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How many ways can I say aggravation? If I were Browning, I’d be counting and describing them with gracious poetry, but I am stuck in my aggravation.
Admittedly, in fact with loudly vigorous admission, I am not a techie, not a computer geek, nerd, or even an informed user. My computer, I tell all, is my expensive typewriter. I have managed a degree of competence in word processing, as well as sending and receiving e-mails.
Every once in a while, I score on an Internet search, but for the most part, I rest easy and comfortably with my limited use.
My friends, however, have dragged me—kicking and screaming—into the larger world of cyberspace. After a long time of suggesting and prodding, I succumbed to their pleas and got DSL. Well, the truth is it got me.
After a few minor glitches and a lot of help from my friend Matt, all seemed to go well with my new server. That is, it went well until I tried to delete the software from the previous server. Then the floodgates opened.
First came the phone call to a third world person. He tried hard to communicate but his accent and mine seriously clashed. We worked diligently to overcome the handicap as I studiously followed his instructions to delete all evidence of that server.
I did a computer search that indicated all related information was erased, bound for secure trash and never to be discovered again...unless a hacker was called for service!
With great relief, I attempted an Internet connection. You guessed it...no dice! In no time flat, a message appeared telling me I needed a phone number to connect. I responded to the message with one of my own—spoken directly at my computer. “I have DSL now. I don’t need to enter a phone number. That was the whole purpose for the change from dialup!”
Obviously, the message block was not impressed. It simply sat on my screen daring me to deny its reality. Now was the time to phone the new server for help. In the meantime, copy for my Beacon column lurked in the outbox.
The technician from the new server walked me through a maze of sites and numbers and finally declared all the settings were accurate and I should be fine. I was...for about five minutes. Then the message appeared again.
With God’s good grace, the outbox had miraculously emptied during the process of my chat with the tech. At least, my copy had been sent, but I had hospital messages waiting and e-mails to family and friends. My life had somehow become so entwined with the fun and joy of instant communication I was now bereft in its absence.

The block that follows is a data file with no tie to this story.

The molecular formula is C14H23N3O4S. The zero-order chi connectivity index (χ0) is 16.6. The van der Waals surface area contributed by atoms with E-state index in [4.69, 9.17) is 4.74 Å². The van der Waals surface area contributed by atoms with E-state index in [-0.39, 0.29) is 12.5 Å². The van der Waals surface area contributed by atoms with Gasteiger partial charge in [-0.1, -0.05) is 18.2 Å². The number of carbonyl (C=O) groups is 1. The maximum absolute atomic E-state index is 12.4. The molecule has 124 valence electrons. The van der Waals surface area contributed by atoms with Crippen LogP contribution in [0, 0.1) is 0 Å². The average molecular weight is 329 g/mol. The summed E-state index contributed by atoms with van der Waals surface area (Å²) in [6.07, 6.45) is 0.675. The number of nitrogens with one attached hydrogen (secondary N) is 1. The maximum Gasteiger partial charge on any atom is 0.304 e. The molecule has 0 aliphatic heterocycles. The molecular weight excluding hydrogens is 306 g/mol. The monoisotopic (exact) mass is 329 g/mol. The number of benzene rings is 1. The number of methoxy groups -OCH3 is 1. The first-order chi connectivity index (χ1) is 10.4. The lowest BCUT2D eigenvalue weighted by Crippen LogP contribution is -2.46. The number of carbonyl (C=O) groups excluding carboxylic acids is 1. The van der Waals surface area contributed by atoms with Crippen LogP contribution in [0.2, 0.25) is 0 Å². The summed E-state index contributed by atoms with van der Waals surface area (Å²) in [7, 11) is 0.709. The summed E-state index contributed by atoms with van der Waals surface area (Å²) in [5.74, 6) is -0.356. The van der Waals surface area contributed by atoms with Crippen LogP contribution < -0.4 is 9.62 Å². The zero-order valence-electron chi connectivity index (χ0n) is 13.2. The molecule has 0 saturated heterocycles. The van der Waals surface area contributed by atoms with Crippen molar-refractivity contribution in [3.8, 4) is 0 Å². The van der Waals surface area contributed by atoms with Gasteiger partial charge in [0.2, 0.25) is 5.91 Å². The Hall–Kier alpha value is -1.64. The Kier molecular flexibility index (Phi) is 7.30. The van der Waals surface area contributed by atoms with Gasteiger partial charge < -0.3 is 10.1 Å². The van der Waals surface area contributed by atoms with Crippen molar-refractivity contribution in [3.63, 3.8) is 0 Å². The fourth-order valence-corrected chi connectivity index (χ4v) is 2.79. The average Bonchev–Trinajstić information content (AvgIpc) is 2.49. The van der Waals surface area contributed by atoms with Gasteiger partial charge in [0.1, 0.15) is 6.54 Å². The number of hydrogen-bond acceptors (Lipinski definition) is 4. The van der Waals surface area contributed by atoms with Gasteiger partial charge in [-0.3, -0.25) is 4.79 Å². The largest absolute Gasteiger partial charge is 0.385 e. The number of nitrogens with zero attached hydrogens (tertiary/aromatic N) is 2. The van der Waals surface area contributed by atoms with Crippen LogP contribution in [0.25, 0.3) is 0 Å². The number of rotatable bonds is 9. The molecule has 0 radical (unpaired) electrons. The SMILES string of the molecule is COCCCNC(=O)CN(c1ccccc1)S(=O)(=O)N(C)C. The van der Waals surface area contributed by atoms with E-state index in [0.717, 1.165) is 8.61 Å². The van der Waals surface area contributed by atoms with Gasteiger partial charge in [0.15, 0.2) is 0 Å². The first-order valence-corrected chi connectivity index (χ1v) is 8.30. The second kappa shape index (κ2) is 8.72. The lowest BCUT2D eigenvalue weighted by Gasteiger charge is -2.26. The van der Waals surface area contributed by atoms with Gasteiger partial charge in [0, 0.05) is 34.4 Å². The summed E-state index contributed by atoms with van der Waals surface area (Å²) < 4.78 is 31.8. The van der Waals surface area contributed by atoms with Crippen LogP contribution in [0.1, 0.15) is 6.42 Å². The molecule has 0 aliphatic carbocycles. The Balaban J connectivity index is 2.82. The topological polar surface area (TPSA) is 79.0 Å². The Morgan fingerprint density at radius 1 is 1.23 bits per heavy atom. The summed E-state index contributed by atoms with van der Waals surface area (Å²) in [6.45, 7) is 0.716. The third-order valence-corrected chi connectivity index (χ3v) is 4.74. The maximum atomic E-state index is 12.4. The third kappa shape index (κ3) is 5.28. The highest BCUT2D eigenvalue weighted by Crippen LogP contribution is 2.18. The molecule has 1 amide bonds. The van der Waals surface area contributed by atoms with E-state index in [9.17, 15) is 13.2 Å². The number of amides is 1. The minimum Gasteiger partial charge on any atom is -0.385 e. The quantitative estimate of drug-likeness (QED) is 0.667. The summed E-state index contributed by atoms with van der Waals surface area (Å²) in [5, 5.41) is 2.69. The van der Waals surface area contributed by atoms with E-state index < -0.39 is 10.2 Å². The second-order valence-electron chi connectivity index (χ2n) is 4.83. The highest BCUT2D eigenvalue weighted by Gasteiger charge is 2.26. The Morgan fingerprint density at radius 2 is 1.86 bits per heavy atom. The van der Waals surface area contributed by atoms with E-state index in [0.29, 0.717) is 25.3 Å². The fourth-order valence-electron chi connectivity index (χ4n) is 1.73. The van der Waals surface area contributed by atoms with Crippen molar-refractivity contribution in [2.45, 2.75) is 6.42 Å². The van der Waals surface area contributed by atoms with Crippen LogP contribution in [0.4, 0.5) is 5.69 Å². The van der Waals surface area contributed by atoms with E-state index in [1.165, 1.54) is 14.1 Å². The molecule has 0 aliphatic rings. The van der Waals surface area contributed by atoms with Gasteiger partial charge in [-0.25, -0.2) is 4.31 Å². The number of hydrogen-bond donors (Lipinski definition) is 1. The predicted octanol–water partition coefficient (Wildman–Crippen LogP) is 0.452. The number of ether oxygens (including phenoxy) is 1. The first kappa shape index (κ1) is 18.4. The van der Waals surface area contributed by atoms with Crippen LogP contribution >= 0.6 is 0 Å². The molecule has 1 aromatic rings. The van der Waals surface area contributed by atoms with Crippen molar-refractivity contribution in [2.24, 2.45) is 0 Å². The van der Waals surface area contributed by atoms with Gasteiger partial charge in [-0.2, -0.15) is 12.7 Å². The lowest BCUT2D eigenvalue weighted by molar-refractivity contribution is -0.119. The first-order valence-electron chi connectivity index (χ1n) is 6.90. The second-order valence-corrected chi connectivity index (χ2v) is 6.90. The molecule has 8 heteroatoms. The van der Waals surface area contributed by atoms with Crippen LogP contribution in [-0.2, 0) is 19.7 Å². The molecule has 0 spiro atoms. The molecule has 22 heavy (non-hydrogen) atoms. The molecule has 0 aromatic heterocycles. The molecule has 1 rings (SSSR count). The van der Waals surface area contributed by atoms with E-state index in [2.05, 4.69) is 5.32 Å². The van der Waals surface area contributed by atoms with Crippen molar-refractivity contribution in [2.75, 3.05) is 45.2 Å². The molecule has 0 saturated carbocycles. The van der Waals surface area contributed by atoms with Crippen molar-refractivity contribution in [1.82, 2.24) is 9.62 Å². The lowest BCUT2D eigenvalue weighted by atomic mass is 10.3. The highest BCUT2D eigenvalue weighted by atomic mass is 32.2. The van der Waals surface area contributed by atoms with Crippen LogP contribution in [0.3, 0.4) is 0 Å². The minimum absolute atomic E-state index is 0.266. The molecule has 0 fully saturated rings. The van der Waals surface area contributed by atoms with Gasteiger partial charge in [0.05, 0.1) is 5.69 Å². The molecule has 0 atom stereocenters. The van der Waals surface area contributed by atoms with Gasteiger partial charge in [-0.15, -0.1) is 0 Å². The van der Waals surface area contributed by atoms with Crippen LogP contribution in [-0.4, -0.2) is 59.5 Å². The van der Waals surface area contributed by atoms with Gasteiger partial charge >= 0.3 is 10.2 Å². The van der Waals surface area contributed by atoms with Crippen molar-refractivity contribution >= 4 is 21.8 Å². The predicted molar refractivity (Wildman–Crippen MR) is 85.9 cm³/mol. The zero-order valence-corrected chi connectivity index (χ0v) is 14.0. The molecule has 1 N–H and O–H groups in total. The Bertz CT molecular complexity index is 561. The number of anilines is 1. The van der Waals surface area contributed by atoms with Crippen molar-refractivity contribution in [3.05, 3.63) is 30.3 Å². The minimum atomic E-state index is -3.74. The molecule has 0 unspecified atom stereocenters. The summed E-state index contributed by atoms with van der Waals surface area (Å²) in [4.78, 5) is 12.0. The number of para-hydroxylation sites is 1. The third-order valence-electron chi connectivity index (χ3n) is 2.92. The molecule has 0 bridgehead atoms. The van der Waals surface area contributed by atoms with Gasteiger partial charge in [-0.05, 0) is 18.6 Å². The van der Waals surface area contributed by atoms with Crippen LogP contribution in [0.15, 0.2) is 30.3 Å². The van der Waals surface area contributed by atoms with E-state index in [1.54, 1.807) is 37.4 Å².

Back to the phone I went. A return to the future with my new server pal. Our previous steps were retraced. Still no connection could be made. I held my breath, hoping against hope I would not hear further bad news, but, it came.
“You have a Macintosh product. You’ll have to contact them. We cannot do anything here.” The buck was being passed.
There was a hint that probably some small item from the former server had not been removed or a preference setting was askew. But all that could be done locally had been done. I was on my own again.
First, I’d call for backup help—with great apology for interfering in his routine yet again, but with a certain degree of desperation that weakened the apology into a profound plea. “Matt!” Surely, he’d know what to do. After all, he had been the one to encourage me through my variety of angsts with this technology.
He had smiled at my minor successes, especially the early ones where I overcame the fear of the machine and dared to change something, after crossing my fingers and toes that I would not cause grave havoc and ruin my expensive toy.
As I write this piece, I await the arrival of my knight in shining armor. I do not know or understand the healing process that will be undertaken, but I have faith it will succeed. And, I am learning, once again, that little things matter.
I am learning commitment must be radical or it is not commitment at all. Commitment, whether it is to a new server or to God’s people or to ministry and, obviously, to God must include the rooting out of all the old stuff. Not one iota can remain to worm its way into the new material and corrupt it.
Even the tiniest obstacle can make connections difficult or impossible. It’s a hard lesson to learn. But it’s a good one. It’s important to pay attention to the small things we do or neglect doing.
It’s crucial to be attentive to details, little glances show disapproval, small words hurt and harm rather than heal, ill disguised sighs display annoyance and irritation. They matter.
They matter because they are the microcosmic displays of a macrocosmic universe. The huge ills of the universe likely began with tiny missteps, miniature mistakes, small deviations from grace.
They matter because they lie hidden deep within our being, deep within our society, deep within our relationships.
If we ignore them, they won’t go away. They stay ready to degrade and corrupt our interconnections. They make our networking with God’s people an impossibility—until we call for help, find and attend to the problem.
Only then, can we reconnect. Only then will we be able to erase the error messages and be at peace.
It will take time and effort, determination and dedication but it will work. It will take courage, the courage to chance more difficulty before resolution. It will take faith in the ability of another and trust success is not impossible.
The tiny fragment is causing disconnect will be discovered and removed. The server will again be devoid of corruption. Communication will be restored.
It’s definitely a radical commitment, or it is nothing at all.
Fran Salone-Pelletier has a master's degree in theology and is the author of, “AWAKENING TO GOD: The Sunday Readings in Our Lives” [a trilogy of scriptural meditations], lead chaplain at Brunswick Community Hospital, religious educator, retreat leader, lecturer and grandmother of four.